Last February, Johansson arrived in Buffalo for a routine scope of his right knee and expected to miss only a few weeks, providing him with ample time to return for Cincinnati's postseason. He discovered his meniscus needed to be repaired.
His season was over.
"The surgery is something that’s not really spoken about, nor should it be the focal point of the accomplishments he’s had, but I think what it does is it brings you back to the drive and determination that JJ’s had throughout his career," Seamus Kotyk, the Sabres' goaltending development coach, said. "There’s been a lot of hiccups, road blocks, from an injury standpoint. ... I’m just happy for him because I see what he puts into it. I see what he gives. When someone is rewarded for hard, honest work, you have to feel good for that person."
Johansson spent several weeks in Buffalo while recovering from the procedure and returned to Sweden to complete his physical therapy. Most of his summer workouts were spent on a stationary bike or rowing machine.
The first on-ice workout came in June during the Sabres' prospect development camp in LECOM Harborcenter. However, Johansson was not cleared to drop into a butterfly. Competing in those practices reminded him he was on track to return to full strength.
Training camp didn't go as planned, though. Johansson allowed three goals on 15 shots in a 5-4 preseason win over Pittsburgh at Penn State University. Johansson denied that his status as a pending restricted free agent caused him to place more pressure on himself in camp.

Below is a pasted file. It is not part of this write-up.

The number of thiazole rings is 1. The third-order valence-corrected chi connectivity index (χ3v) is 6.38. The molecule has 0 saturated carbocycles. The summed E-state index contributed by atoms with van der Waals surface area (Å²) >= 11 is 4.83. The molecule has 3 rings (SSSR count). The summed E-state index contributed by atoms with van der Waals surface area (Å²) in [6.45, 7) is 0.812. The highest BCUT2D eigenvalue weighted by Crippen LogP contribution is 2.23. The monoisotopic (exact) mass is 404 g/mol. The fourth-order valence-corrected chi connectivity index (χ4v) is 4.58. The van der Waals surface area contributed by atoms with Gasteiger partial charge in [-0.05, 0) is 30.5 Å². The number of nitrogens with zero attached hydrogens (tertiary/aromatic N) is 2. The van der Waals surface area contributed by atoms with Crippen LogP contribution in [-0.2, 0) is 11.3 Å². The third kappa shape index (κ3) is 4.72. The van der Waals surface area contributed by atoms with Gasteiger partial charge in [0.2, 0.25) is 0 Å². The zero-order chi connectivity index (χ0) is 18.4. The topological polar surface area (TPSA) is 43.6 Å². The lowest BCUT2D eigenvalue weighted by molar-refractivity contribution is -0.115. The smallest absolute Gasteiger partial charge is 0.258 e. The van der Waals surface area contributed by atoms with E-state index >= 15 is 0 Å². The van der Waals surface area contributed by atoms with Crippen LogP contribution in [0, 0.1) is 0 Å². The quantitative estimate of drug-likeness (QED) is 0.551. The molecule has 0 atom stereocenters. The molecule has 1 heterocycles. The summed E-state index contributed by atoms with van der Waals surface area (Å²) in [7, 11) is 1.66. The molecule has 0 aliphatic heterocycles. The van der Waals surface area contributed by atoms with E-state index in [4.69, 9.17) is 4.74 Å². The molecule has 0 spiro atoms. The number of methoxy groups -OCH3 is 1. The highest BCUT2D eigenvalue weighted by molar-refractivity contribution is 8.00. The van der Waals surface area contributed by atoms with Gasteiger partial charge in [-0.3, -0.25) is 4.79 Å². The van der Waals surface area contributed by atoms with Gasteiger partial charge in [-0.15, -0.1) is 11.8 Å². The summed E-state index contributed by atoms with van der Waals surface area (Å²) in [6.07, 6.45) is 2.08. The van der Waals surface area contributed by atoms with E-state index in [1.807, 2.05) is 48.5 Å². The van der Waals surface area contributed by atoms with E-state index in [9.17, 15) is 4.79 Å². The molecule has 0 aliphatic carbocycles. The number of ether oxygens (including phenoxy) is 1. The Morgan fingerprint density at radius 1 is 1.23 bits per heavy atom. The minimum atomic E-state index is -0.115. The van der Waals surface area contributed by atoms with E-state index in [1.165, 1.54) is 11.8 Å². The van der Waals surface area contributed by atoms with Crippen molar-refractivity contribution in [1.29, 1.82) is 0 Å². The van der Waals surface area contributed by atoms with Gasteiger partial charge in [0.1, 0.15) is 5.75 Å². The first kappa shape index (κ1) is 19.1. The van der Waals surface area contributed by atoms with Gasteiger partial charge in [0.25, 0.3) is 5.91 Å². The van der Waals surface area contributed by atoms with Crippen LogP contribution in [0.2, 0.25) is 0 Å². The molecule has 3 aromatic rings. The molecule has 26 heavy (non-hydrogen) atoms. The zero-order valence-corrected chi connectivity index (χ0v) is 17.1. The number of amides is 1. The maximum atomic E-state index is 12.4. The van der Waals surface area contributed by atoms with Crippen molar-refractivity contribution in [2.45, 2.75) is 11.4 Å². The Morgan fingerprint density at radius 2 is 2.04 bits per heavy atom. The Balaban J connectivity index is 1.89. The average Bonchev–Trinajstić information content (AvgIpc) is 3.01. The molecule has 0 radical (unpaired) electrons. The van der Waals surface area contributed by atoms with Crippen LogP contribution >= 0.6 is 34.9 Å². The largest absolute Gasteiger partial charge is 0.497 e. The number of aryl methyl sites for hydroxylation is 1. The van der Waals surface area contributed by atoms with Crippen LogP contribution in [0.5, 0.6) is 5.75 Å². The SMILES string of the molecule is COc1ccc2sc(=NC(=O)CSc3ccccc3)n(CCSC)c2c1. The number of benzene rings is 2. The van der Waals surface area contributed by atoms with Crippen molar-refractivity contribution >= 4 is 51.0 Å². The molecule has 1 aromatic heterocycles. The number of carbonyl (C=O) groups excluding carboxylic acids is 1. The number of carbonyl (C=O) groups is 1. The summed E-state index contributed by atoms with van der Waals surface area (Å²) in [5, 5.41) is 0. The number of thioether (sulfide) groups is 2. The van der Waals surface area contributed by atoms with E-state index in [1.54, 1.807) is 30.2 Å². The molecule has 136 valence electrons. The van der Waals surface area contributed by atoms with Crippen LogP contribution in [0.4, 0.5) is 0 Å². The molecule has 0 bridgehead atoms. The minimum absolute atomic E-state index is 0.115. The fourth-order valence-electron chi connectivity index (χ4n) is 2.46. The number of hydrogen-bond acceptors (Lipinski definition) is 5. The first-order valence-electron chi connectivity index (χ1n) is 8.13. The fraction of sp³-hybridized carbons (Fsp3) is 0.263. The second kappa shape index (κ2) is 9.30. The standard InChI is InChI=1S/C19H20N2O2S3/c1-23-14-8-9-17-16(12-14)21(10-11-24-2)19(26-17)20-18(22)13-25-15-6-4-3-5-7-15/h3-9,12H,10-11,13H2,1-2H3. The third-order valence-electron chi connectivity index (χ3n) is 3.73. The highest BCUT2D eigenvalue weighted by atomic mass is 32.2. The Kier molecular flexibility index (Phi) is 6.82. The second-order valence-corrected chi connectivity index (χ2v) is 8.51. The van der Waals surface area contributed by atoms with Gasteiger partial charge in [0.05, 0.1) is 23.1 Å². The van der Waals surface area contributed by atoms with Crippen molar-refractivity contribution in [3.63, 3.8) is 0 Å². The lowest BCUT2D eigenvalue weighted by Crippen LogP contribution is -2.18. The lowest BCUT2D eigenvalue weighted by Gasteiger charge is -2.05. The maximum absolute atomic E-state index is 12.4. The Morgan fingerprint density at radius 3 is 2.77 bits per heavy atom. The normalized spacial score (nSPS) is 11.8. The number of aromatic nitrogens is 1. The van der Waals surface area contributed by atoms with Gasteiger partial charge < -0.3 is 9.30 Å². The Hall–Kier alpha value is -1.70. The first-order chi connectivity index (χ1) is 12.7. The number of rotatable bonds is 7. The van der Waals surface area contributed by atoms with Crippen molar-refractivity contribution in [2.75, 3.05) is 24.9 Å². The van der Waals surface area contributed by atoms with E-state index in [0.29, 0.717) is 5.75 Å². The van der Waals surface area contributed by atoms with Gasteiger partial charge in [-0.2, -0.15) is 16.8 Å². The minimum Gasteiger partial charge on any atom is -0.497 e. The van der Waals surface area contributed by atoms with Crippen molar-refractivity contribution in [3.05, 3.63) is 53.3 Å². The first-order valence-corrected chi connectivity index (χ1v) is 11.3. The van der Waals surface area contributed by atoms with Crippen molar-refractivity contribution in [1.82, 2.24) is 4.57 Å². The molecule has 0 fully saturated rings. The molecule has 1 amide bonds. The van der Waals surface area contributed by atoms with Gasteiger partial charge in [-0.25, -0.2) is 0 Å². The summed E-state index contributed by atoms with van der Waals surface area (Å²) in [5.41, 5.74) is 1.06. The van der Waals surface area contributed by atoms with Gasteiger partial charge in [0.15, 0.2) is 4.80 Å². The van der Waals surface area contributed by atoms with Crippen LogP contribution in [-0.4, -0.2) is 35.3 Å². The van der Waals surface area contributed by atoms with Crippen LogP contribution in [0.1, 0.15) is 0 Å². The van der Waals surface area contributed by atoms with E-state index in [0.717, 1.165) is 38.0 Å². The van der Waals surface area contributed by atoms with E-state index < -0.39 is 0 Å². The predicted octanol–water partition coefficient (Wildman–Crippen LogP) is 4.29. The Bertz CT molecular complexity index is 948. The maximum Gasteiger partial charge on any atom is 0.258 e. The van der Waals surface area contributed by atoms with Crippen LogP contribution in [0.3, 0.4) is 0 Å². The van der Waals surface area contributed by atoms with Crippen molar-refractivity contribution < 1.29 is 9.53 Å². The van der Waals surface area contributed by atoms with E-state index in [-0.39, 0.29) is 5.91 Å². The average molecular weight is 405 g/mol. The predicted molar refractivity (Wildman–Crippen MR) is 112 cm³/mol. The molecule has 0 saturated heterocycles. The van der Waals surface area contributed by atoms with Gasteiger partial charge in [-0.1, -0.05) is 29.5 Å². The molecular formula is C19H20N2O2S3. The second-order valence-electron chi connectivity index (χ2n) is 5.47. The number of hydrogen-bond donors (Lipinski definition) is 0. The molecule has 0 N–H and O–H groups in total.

Kotyk, though, noticed a significant change in Johansson's performance once he was able to earn consistent playing time in Rochester.
"I think it was him just trying to figure out, the last year of his contract, I’m sure there was pressure he was putting on himself early," Kotyk said of Johansson's training camp. "Wanting to perform. It’s a new coaching staff at the NHL level. ... I knew he could show more.
"I think it’s just when he was assigned to Rochester it took time to find some starts and when he did I really believed he just put the pressures and expectations that he puts upon himself aside, and it looked like he just decided to play some hockey. I think the consistency was there that he needed in his game. I think the story is starting to write itself right now."
Johansson won 13 of his 16 starts in Rochester, posting a .925 save percentage and 2.19 goals against average. He was selected to represent the Amerks and Sabres in the AHL All-Star Classic, and established himself as the organization's No. 3 goalie.
Johansson was recalled by the Sabres on Jan. 29, one day after Linus Ullmark suffered a lower-body injury that is expected to keep him out of the lineup three-to-four weeks. It's uncertain how long Johansson will be in Buffalo, but he's on track to accomplish another feat that once seemed in doubt.
"There were times for sure when I was down in Cincinnati where you’re really wondering if it’s ever going to happen," Johansson said. "You have to keep on going."